Licensing, police inspections and demonstration of need; those are all components of strict gun control detailed in yesterday’s on-line Time article by an Australian gun owner who explained life in a nation with restrictive gun laws, a nation mentioned by President Barack Obama and Hillary Clinton as an example America might follow.
The author of this article is identified only as “Peter.” According to Time, “Peter has asked to be identified only by his first name out of fear that his collection could make him a target for weapons thieves.” Well, how about that?
Says Peter: “In Australia we don’t want guns to protect our homes. That idea’s ridiculous.” Two paragraphs later, he adds this: “I don’t want my full name used in this article because if the biker gangs or somebody wanted a firearm, I don’t want to wake up with a knife to my throat and someone saying ‘Take me to your safe.’” One might suggest to Peter that this is the reason why Americans do want guns to protect their homes.
He also acknowledges, “I would feel less safe in Texas where everybody’s walking around with open carry. That would freak me out.” The solution to Peter’s imagination-fueled angst is simple: Stay out of Texas.
Peter did allude to the fact that theft is how many criminals get firearms, as a story in today’s Seattle Times attests. The newspaper reported on the arrest of a Bellevue man by Seattle police, who recovered “dozens of guns, body armor and ammunition” in a burglary investigation in connection with two recent burglaries in South Seattle. That man now faces ten felony counts and is being held in jail in lieu of $400,000 bail.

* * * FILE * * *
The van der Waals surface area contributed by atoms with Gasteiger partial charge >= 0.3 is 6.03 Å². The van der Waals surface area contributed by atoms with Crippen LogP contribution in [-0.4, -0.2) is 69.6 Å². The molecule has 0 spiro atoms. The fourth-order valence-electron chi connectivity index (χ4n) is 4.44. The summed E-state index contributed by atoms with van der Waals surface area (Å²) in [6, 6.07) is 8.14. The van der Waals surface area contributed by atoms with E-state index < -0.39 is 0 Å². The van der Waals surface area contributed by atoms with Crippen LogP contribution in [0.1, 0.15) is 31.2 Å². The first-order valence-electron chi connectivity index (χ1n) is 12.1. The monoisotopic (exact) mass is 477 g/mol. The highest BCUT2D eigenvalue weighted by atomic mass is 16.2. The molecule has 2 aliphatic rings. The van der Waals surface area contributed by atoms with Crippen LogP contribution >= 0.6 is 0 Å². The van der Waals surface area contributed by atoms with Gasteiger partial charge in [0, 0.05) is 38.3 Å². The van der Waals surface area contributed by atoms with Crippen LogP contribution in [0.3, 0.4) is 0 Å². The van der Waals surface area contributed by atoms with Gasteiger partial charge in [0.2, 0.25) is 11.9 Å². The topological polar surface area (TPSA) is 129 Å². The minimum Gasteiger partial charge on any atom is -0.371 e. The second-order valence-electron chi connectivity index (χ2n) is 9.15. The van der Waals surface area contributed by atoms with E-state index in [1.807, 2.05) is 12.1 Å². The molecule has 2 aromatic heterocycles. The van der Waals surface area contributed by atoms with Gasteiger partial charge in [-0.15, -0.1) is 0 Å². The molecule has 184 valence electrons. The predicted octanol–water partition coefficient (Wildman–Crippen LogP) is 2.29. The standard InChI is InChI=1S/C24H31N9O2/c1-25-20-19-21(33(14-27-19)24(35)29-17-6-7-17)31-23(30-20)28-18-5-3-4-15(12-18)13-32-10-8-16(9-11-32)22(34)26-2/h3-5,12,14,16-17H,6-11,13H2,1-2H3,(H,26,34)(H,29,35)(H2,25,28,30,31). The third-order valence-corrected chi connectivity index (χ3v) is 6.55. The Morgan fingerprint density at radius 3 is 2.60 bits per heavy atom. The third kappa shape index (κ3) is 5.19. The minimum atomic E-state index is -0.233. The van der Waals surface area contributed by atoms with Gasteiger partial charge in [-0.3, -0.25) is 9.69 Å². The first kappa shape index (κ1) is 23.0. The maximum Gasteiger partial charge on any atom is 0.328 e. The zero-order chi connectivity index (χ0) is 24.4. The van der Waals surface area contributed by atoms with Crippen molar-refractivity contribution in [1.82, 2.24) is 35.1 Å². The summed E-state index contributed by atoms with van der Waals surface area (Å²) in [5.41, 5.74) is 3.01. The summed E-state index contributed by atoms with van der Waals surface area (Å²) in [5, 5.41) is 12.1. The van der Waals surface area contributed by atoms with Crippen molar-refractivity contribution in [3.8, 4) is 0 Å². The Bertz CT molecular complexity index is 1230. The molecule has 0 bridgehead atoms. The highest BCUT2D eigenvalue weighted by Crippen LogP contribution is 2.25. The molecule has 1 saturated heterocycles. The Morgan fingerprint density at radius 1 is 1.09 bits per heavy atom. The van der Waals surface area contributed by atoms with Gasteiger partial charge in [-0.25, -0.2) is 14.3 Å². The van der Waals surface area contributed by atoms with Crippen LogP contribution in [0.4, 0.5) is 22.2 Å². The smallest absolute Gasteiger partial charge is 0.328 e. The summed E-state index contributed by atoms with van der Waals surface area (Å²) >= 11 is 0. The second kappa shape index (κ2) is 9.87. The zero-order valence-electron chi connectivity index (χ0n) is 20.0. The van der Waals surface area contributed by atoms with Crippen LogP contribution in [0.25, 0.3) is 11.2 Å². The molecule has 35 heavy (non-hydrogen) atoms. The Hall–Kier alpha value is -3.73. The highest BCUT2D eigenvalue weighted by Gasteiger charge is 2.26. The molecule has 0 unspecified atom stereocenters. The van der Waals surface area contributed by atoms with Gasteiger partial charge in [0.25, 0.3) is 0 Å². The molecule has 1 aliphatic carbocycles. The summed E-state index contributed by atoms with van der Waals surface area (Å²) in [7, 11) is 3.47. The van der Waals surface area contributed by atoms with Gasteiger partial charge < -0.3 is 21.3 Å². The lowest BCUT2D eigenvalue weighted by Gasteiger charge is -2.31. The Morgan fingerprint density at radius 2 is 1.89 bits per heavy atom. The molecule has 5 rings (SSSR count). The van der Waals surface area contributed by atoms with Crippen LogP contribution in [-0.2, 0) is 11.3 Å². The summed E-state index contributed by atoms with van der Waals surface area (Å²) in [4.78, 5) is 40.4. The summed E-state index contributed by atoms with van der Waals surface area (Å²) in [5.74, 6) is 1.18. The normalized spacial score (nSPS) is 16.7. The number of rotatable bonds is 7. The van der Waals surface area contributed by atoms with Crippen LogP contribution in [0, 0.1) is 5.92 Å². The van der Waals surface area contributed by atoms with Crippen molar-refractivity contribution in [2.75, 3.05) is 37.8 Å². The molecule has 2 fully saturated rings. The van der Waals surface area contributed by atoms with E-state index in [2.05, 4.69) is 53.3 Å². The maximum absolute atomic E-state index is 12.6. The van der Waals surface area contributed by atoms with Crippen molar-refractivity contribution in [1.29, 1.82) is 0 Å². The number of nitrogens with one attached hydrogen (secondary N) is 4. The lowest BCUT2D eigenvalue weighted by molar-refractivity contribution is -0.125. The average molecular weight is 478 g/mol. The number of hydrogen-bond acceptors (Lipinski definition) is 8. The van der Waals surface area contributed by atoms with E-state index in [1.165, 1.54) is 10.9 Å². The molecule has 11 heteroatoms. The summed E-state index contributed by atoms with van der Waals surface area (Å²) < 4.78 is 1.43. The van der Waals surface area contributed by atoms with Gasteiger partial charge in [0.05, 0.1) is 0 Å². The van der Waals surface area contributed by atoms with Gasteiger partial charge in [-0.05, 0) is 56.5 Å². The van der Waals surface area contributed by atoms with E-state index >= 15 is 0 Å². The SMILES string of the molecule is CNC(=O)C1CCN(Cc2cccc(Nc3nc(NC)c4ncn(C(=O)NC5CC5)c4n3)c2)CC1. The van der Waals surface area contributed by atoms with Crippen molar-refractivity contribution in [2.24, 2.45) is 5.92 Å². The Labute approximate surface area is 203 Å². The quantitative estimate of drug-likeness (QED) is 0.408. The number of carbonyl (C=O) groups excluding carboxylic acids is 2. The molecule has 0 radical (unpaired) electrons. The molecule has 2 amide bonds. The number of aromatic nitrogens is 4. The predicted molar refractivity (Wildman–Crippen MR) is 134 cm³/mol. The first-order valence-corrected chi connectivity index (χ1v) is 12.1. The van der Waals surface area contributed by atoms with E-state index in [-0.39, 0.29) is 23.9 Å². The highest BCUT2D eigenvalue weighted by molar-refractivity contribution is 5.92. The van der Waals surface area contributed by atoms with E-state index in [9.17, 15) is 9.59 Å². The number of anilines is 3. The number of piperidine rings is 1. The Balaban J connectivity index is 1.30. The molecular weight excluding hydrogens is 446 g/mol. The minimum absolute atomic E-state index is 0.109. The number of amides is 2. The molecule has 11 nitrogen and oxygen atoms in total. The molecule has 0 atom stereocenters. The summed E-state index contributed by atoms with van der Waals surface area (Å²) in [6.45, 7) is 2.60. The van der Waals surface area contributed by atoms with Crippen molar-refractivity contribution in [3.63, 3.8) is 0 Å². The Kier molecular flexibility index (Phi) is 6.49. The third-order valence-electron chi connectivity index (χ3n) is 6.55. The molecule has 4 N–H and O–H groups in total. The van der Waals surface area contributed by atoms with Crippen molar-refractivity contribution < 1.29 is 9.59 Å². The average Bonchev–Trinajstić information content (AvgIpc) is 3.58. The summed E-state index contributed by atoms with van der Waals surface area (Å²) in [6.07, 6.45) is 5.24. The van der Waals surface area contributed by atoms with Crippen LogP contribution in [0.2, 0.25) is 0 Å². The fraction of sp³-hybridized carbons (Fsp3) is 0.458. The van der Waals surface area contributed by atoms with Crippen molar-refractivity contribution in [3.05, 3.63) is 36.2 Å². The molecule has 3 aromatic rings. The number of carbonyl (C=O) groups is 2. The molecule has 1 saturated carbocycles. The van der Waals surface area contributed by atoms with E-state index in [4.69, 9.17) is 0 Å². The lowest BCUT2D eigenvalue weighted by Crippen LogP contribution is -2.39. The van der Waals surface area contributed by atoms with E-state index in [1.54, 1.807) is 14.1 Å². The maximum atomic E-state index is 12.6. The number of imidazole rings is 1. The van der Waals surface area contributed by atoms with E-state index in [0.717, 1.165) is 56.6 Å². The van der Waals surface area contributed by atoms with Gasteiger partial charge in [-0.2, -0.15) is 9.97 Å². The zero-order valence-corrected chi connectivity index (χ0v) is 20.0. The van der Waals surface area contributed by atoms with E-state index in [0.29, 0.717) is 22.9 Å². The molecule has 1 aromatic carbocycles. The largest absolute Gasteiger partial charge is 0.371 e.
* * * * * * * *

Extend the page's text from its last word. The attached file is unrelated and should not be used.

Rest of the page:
By no small coincidence, the newspaper’s Wednesday edition carried yet another editorial pushing for stricter gun control that mentioned crimes that would not have been prevented by laws currently pushed by the president, most notably expanded background checks. The editorial referred to the shooting of former Congresswoman Gabrielle Giffords in Arizona, the Sandy Hook tragedy and the terror attack in San Bernardino.
The man who shot Giffords and killed six other people passed a background check. The two mass killers in California got guns through an alleged straw purchase. Adam Lanza, the Newtown killer, murdered his mother and took her guns, which had been legally purchased with background checks under restrictive Connecticut law.
The editorial also fell back on the bogus argument that guns are “an epidemic that claims 30,000 lives in this country every year.” Such rhetoric is deliberately designed to make people believe there are that many homicides annually, but the majority of those deaths are suicides, and the gun control crowd and the newspaper editorial board know it.
There is a legitimate argument that suicide is not a gun problem, but a mental health and emotional problem. To call it “gun violence” would necessarily have to classify other forms of suicide as, for example, “rope violence” or “razor blade violence” or “bridge violence.”
“Peter” likes Australian gun laws. Perhaps he’s never enjoyed the notion of owning firearms as a civil right, not just a government-regulated privilege. While he argues that “The idea of having people own guns with no concept of gun safety and no reason to have a gun” is his idea of freedom, many in the American firearms community would argue that he doesn’t know what freedom really is.
In this country, you don’t need a reason to exercise a constitutionally-delineated civil right. Police need a warrant, and a good reason, to search someone’s home. Apparently, warrantless searches are just fine with Obama and Clinton, and regulating guns as a privilege rather than honoring gun ownership as a civil right is okay with the Seattle Times.
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